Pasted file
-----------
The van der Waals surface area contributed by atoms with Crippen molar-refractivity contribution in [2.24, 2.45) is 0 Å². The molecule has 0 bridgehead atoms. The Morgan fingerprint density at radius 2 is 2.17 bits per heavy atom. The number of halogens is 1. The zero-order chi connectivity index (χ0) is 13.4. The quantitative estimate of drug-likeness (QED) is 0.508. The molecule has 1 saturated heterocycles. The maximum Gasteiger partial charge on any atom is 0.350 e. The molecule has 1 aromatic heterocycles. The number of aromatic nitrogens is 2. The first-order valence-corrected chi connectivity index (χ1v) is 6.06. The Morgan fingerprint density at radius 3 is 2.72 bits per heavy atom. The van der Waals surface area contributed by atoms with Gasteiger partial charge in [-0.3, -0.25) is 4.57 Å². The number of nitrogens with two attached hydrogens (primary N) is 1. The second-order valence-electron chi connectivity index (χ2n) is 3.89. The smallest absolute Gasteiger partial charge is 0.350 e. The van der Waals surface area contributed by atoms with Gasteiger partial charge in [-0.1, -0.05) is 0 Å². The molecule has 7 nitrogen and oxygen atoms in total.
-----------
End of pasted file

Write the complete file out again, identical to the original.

The van der Waals surface area contributed by atoms with Crippen molar-refractivity contribution in [2.24, 2.45) is 0 Å². The molecule has 0 bridgehead atoms. The Morgan fingerprint density at radius 2 is 2.17 bits per heavy atom. The number of halogens is 1. The zero-order chi connectivity index (χ0) is 13.4. The quantitative estimate of drug-likeness (QED) is 0.508. The molecule has 1 saturated heterocycles. The maximum Gasteiger partial charge on any atom is 0.350 e. The molecule has 1 aromatic heterocycles. The number of aromatic nitrogens is 2. The first-order valence-corrected chi connectivity index (χ1v) is 6.06. The Morgan fingerprint density at radius 3 is 2.72 bits per heavy atom. The van der Waals surface area contributed by atoms with Gasteiger partial charge in [-0.3, -0.25) is 4.57 Å². The number of nitrogens with two attached hydrogens (primary N) is 1. The second-order valence-electron chi connectivity index (χ2n) is 3.89. The smallest absolute Gasteiger partial charge is 0.350 e. The van der Waals surface area contributed by atoms with Gasteiger partial charge in [-0.1, -0.05) is 0 Å². The molecule has 7 nitrogen and oxygen atoms in total.